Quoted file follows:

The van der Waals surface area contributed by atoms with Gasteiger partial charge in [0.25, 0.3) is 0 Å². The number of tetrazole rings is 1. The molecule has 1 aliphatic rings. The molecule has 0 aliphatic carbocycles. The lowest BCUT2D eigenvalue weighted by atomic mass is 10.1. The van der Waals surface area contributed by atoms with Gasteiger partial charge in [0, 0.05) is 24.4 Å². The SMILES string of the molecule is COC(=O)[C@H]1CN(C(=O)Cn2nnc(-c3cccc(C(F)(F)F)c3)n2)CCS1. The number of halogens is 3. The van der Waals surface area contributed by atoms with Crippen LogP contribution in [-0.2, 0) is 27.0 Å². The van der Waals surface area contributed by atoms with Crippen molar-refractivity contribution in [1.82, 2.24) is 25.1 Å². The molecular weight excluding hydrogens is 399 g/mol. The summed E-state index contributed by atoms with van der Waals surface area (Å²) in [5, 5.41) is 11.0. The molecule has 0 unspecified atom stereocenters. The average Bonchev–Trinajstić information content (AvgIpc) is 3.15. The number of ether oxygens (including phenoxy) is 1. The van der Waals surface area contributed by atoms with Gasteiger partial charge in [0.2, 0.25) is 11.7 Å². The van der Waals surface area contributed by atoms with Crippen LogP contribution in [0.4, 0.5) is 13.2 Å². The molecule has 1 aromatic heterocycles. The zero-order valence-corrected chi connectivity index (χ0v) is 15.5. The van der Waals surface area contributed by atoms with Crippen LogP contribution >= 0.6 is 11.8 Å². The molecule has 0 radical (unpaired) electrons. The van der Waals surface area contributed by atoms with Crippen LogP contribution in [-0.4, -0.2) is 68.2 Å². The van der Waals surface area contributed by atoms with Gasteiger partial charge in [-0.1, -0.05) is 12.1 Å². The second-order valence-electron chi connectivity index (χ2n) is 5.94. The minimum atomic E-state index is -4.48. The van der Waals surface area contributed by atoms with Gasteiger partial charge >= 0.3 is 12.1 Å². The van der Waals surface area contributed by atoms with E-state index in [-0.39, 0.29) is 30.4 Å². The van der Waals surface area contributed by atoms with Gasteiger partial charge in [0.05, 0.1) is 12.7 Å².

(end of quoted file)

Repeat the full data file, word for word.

The van der Waals surface area contributed by atoms with Gasteiger partial charge in [0.25, 0.3) is 0 Å². The number of tetrazole rings is 1. The molecule has 1 aliphatic rings. The molecule has 0 aliphatic carbocycles. The lowest BCUT2D eigenvalue weighted by atomic mass is 10.1. The van der Waals surface area contributed by atoms with Gasteiger partial charge in [0, 0.05) is 24.4 Å². The SMILES string of the molecule is COC(=O)[C@H]1CN(C(=O)Cn2nnc(-c3cccc(C(F)(F)F)c3)n2)CCS1. The number of halogens is 3. The van der Waals surface area contributed by atoms with Crippen LogP contribution in [-0.2, 0) is 27.0 Å². The van der Waals surface area contributed by atoms with Crippen molar-refractivity contribution in [1.82, 2.24) is 25.1 Å². The molecular weight excluding hydrogens is 399 g/mol. The summed E-state index contributed by atoms with van der Waals surface area (Å²) in [5, 5.41) is 11.0. The molecule has 0 unspecified atom stereocenters. The average Bonchev–Trinajstić information content (AvgIpc) is 3.15. The number of ether oxygens (including phenoxy) is 1. The van der Waals surface area contributed by atoms with Gasteiger partial charge in [0.2, 0.25) is 11.7 Å². The van der Waals surface area contributed by atoms with Crippen LogP contribution in [0.4, 0.5) is 13.2 Å². The molecule has 1 aromatic heterocycles. The zero-order valence-corrected chi connectivity index (χ0v) is 15.5. The van der Waals surface area contributed by atoms with Crippen LogP contribution >= 0.6 is 11.8 Å². The molecule has 0 radical (unpaired) electrons. The van der Waals surface area contributed by atoms with Crippen LogP contribution in [-0.4, -0.2) is 68.2 Å². The van der Waals surface area contributed by atoms with Gasteiger partial charge in [-0.1, -0.05) is 12.1 Å². The second-order valence-electron chi connectivity index (χ2n) is 5.94. The minimum atomic E-state index is -4.48. The van der Waals surface area contributed by atoms with Gasteiger partial charge >= 0.3 is 12.1 Å². The van der Waals surface area contributed by atoms with E-state index in [-0.39, 0.29) is 30.4 Å². The van der Waals surface area contributed by atoms with Gasteiger partial charge in [0.05, 0.1) is 12.7 Å².